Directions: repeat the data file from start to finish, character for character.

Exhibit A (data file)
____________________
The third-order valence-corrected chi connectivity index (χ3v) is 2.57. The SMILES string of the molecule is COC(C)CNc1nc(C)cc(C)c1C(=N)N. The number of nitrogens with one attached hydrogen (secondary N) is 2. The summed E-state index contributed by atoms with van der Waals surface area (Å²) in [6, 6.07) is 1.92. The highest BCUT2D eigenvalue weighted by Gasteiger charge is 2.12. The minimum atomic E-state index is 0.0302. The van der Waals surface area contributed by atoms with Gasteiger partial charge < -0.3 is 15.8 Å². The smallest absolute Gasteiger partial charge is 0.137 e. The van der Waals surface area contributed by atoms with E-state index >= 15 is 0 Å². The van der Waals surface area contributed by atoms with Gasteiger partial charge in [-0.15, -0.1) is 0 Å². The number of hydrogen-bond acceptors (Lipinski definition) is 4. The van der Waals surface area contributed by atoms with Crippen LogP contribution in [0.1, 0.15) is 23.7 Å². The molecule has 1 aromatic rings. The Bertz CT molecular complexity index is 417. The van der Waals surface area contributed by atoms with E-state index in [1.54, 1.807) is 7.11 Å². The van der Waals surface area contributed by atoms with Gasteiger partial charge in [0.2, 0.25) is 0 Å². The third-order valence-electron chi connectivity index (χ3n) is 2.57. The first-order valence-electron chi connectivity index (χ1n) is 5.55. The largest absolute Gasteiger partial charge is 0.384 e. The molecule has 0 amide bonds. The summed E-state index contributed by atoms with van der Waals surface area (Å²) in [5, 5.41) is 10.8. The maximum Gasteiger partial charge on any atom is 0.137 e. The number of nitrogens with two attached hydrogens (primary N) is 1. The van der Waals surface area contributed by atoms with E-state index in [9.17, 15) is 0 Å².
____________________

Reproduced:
The third-order valence-corrected chi connectivity index (χ3v) is 2.57. The SMILES string of the molecule is COC(C)CNc1nc(C)cc(C)c1C(=N)N. The number of nitrogens with one attached hydrogen (secondary N) is 2. The summed E-state index contributed by atoms with van der Waals surface area (Å²) in [6, 6.07) is 1.92. The highest BCUT2D eigenvalue weighted by Gasteiger charge is 2.12. The minimum atomic E-state index is 0.0302. The van der Waals surface area contributed by atoms with Gasteiger partial charge < -0.3 is 15.8 Å². The smallest absolute Gasteiger partial charge is 0.137 e. The van der Waals surface area contributed by atoms with E-state index >= 15 is 0 Å². The van der Waals surface area contributed by atoms with Gasteiger partial charge in [-0.15, -0.1) is 0 Å². The number of hydrogen-bond acceptors (Lipinski definition) is 4. The van der Waals surface area contributed by atoms with Crippen LogP contribution in [0.1, 0.15) is 23.7 Å². The molecule has 1 aromatic rings. The Bertz CT molecular complexity index is 417. The van der Waals surface area contributed by atoms with E-state index in [1.54, 1.807) is 7.11 Å². The van der Waals surface area contributed by atoms with Gasteiger partial charge in [0.2, 0.25) is 0 Å². The third-order valence-electron chi connectivity index (χ3n) is 2.57. The first-order valence-electron chi connectivity index (χ1n) is 5.55. The largest absolute Gasteiger partial charge is 0.384 e. The molecule has 0 amide bonds. The summed E-state index contributed by atoms with van der Waals surface area (Å²) in [5, 5.41) is 10.8. The maximum Gasteiger partial charge on any atom is 0.137 e. The number of nitrogens with two attached hydrogens (primary N) is 1. The van der Waals surface area contributed by atoms with E-state index in [9.17, 15) is 0 Å².